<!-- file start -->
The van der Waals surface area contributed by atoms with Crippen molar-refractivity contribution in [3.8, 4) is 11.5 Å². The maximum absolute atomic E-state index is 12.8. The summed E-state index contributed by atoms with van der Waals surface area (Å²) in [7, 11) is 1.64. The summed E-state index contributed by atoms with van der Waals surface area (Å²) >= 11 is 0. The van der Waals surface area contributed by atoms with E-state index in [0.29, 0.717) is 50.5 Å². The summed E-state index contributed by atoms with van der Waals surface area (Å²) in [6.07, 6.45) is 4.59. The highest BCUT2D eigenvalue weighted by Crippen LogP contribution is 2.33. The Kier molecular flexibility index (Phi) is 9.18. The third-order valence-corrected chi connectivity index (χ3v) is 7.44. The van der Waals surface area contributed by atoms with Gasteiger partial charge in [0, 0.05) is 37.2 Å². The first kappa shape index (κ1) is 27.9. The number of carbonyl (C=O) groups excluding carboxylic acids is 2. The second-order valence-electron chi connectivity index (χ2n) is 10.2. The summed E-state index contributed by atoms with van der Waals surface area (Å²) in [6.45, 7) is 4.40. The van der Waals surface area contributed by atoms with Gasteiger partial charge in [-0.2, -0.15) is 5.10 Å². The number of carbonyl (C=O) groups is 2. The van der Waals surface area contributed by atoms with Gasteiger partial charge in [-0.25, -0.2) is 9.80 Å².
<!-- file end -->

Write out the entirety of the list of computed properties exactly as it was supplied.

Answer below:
The van der Waals surface area contributed by atoms with Crippen molar-refractivity contribution in [3.8, 4) is 11.5 Å². The maximum absolute atomic E-state index is 12.8. The summed E-state index contributed by atoms with van der Waals surface area (Å²) in [7, 11) is 1.64. The summed E-state index contributed by atoms with van der Waals surface area (Å²) >= 11 is 0. The van der Waals surface area contributed by atoms with E-state index in [0.29, 0.717) is 50.5 Å². The summed E-state index contributed by atoms with van der Waals surface area (Å²) in [6.07, 6.45) is 4.59. The highest BCUT2D eigenvalue weighted by Crippen LogP contribution is 2.33. The Kier molecular flexibility index (Phi) is 9.18. The third-order valence-corrected chi connectivity index (χ3v) is 7.44. The van der Waals surface area contributed by atoms with Gasteiger partial charge in [0, 0.05) is 37.2 Å². The first kappa shape index (κ1) is 27.9. The number of carbonyl (C=O) groups excluding carboxylic acids is 2. The second-order valence-electron chi connectivity index (χ2n) is 10.2. The summed E-state index contributed by atoms with van der Waals surface area (Å²) in [6.45, 7) is 4.40. The van der Waals surface area contributed by atoms with Gasteiger partial charge in [-0.2, -0.15) is 5.10 Å². The number of carbonyl (C=O) groups is 2. The van der Waals surface area contributed by atoms with Gasteiger partial charge in [-0.25, -0.2) is 9.80 Å².